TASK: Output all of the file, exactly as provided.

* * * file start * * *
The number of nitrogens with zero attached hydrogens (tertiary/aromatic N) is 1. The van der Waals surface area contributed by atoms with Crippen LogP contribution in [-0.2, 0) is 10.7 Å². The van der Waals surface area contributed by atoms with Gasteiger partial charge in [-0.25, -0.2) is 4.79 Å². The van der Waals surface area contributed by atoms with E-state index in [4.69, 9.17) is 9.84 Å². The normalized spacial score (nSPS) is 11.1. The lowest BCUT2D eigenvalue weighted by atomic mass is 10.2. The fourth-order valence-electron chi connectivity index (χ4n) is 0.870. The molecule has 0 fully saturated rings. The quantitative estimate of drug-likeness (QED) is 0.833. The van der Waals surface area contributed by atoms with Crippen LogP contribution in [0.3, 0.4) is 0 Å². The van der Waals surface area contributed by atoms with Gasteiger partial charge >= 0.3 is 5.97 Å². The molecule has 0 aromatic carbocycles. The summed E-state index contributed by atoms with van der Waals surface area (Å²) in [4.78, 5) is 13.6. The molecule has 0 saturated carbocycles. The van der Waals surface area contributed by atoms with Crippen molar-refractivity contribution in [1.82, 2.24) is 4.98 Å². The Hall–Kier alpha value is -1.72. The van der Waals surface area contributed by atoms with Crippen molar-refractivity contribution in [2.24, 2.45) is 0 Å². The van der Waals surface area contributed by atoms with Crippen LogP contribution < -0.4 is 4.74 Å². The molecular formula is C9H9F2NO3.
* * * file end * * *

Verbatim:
The number of nitrogens with zero attached hydrogens (tertiary/aromatic N) is 1. The van der Waals surface area contributed by atoms with Crippen LogP contribution in [-0.2, 0) is 10.7 Å². The van der Waals surface area contributed by atoms with Gasteiger partial charge in [-0.25, -0.2) is 4.79 Å². The van der Waals surface area contributed by atoms with E-state index in [4.69, 9.17) is 9.84 Å². The normalized spacial score (nSPS) is 11.1. The lowest BCUT2D eigenvalue weighted by atomic mass is 10.2. The fourth-order valence-electron chi connectivity index (χ4n) is 0.870. The molecule has 0 fully saturated rings. The quantitative estimate of drug-likeness (QED) is 0.833. The van der Waals surface area contributed by atoms with Crippen LogP contribution in [0.3, 0.4) is 0 Å². The van der Waals surface area contributed by atoms with Gasteiger partial charge >= 0.3 is 5.97 Å². The molecule has 0 aromatic carbocycles. The summed E-state index contributed by atoms with van der Waals surface area (Å²) in [4.78, 5) is 13.6. The molecule has 0 saturated carbocycles. The van der Waals surface area contributed by atoms with Crippen molar-refractivity contribution in [1.82, 2.24) is 4.98 Å². The Hall–Kier alpha value is -1.72. The van der Waals surface area contributed by atoms with Crippen molar-refractivity contribution in [2.24, 2.45) is 0 Å². The van der Waals surface area contributed by atoms with Crippen LogP contribution < -0.4 is 4.74 Å². The molecular formula is C9H9F2NO3.